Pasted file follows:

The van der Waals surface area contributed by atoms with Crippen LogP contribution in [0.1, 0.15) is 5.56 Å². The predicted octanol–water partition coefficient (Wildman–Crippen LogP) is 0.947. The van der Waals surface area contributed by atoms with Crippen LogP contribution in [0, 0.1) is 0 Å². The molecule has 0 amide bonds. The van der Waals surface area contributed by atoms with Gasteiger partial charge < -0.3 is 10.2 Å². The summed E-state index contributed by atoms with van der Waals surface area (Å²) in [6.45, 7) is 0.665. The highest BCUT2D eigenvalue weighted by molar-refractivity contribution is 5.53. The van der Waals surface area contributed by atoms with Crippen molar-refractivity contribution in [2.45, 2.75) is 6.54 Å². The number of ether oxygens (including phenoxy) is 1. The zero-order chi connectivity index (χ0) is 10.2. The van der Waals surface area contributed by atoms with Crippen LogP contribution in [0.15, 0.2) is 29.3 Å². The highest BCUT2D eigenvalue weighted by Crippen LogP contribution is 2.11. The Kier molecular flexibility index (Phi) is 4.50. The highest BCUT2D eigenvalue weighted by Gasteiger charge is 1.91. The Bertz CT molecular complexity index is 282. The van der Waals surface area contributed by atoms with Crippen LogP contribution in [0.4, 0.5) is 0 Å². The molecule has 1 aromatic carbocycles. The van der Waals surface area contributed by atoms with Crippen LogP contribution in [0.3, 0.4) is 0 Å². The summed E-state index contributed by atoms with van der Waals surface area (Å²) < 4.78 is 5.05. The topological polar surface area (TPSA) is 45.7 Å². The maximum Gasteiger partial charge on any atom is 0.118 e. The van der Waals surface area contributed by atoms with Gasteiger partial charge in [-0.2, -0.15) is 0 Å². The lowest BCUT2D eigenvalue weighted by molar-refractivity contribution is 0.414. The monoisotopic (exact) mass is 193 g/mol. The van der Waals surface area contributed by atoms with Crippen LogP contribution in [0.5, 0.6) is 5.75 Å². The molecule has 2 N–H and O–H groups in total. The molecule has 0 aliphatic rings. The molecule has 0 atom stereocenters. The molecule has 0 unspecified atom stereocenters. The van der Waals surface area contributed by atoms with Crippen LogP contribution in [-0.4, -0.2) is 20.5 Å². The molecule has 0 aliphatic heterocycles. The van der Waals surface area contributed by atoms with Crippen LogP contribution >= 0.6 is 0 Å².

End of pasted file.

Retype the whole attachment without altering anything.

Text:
The van der Waals surface area contributed by atoms with Crippen LogP contribution in [0.1, 0.15) is 5.56 Å². The predicted octanol–water partition coefficient (Wildman–Crippen LogP) is 0.947. The van der Waals surface area contributed by atoms with Crippen LogP contribution in [0, 0.1) is 0 Å². The molecule has 0 amide bonds. The van der Waals surface area contributed by atoms with Gasteiger partial charge < -0.3 is 10.2 Å². The summed E-state index contributed by atoms with van der Waals surface area (Å²) in [6.45, 7) is 0.665. The highest BCUT2D eigenvalue weighted by molar-refractivity contribution is 5.53. The van der Waals surface area contributed by atoms with Crippen molar-refractivity contribution in [2.45, 2.75) is 6.54 Å². The number of ether oxygens (including phenoxy) is 1. The zero-order chi connectivity index (χ0) is 10.2. The van der Waals surface area contributed by atoms with Crippen LogP contribution in [0.15, 0.2) is 29.3 Å². The highest BCUT2D eigenvalue weighted by Crippen LogP contribution is 2.11. The Kier molecular flexibility index (Phi) is 4.50. The highest BCUT2D eigenvalue weighted by Gasteiger charge is 1.91. The Bertz CT molecular complexity index is 282. The van der Waals surface area contributed by atoms with Crippen LogP contribution in [0.4, 0.5) is 0 Å². The molecule has 1 aromatic carbocycles. The van der Waals surface area contributed by atoms with Crippen LogP contribution in [0.3, 0.4) is 0 Å². The summed E-state index contributed by atoms with van der Waals surface area (Å²) < 4.78 is 5.05. The topological polar surface area (TPSA) is 45.7 Å². The maximum Gasteiger partial charge on any atom is 0.118 e. The van der Waals surface area contributed by atoms with Gasteiger partial charge in [-0.2, -0.15) is 0 Å². The lowest BCUT2D eigenvalue weighted by molar-refractivity contribution is 0.414. The monoisotopic (exact) mass is 193 g/mol. The van der Waals surface area contributed by atoms with Crippen LogP contribution in [0.5, 0.6) is 5.75 Å². The molecule has 2 N–H and O–H groups in total. The molecule has 0 aliphatic rings. The molecule has 0 atom stereocenters. The molecule has 0 unspecified atom stereocenters. The van der Waals surface area contributed by atoms with Crippen LogP contribution in [-0.4, -0.2) is 20.5 Å². The molecule has 0 aliphatic heterocycles. The van der Waals surface area contributed by atoms with Crippen LogP contribution >= 0.6 is 0 Å².